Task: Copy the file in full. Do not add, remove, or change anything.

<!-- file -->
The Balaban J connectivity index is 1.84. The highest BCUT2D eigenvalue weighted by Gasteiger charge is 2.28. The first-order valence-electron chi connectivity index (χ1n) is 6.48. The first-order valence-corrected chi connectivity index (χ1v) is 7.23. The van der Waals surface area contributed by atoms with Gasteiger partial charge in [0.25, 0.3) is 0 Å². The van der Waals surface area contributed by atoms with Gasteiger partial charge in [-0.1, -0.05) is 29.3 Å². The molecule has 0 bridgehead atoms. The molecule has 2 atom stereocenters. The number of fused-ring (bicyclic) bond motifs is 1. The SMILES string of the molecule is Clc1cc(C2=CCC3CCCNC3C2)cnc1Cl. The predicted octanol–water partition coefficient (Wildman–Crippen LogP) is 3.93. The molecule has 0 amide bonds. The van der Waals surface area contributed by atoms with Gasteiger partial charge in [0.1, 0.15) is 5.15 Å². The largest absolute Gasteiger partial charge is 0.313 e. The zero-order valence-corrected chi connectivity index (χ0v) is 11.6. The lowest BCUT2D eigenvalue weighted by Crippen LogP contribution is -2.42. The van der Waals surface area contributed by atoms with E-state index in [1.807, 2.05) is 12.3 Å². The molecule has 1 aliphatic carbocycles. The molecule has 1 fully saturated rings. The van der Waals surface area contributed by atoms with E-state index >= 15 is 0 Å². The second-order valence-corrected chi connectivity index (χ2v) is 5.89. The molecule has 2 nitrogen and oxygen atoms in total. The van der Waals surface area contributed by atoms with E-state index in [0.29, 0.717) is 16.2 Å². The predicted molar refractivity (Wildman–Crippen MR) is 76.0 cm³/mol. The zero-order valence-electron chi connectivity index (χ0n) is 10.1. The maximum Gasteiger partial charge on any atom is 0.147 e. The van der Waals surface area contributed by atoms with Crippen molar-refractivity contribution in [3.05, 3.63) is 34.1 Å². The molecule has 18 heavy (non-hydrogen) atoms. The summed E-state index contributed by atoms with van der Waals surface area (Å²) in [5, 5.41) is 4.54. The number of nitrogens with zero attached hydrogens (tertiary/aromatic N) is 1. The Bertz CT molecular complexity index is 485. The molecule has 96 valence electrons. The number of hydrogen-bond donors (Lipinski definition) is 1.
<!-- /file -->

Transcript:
The Balaban J connectivity index is 1.84. The highest BCUT2D eigenvalue weighted by Gasteiger charge is 2.28. The first-order valence-electron chi connectivity index (χ1n) is 6.48. The first-order valence-corrected chi connectivity index (χ1v) is 7.23. The van der Waals surface area contributed by atoms with Gasteiger partial charge in [0.25, 0.3) is 0 Å². The van der Waals surface area contributed by atoms with Gasteiger partial charge in [-0.1, -0.05) is 29.3 Å². The molecule has 0 bridgehead atoms. The molecule has 2 atom stereocenters. The number of fused-ring (bicyclic) bond motifs is 1. The SMILES string of the molecule is Clc1cc(C2=CCC3CCCNC3C2)cnc1Cl. The predicted octanol–water partition coefficient (Wildman–Crippen LogP) is 3.93. The molecule has 0 amide bonds. The van der Waals surface area contributed by atoms with Gasteiger partial charge in [0.1, 0.15) is 5.15 Å². The largest absolute Gasteiger partial charge is 0.313 e. The zero-order valence-corrected chi connectivity index (χ0v) is 11.6. The lowest BCUT2D eigenvalue weighted by Crippen LogP contribution is -2.42. The van der Waals surface area contributed by atoms with E-state index in [1.807, 2.05) is 12.3 Å². The molecule has 1 aliphatic carbocycles. The molecule has 1 fully saturated rings. The van der Waals surface area contributed by atoms with E-state index >= 15 is 0 Å². The second-order valence-corrected chi connectivity index (χ2v) is 5.89. The molecule has 2 nitrogen and oxygen atoms in total. The van der Waals surface area contributed by atoms with E-state index in [0.29, 0.717) is 16.2 Å². The predicted molar refractivity (Wildman–Crippen MR) is 76.0 cm³/mol. The zero-order valence-electron chi connectivity index (χ0n) is 10.1. The maximum Gasteiger partial charge on any atom is 0.147 e. The van der Waals surface area contributed by atoms with Crippen molar-refractivity contribution in [3.05, 3.63) is 34.1 Å². The molecule has 18 heavy (non-hydrogen) atoms. The summed E-state index contributed by atoms with van der Waals surface area (Å²) in [5, 5.41) is 4.54. The number of nitrogens with zero attached hydrogens (tertiary/aromatic N) is 1. The Bertz CT molecular complexity index is 485. The molecule has 96 valence electrons. The number of hydrogen-bond donors (Lipinski definition) is 1.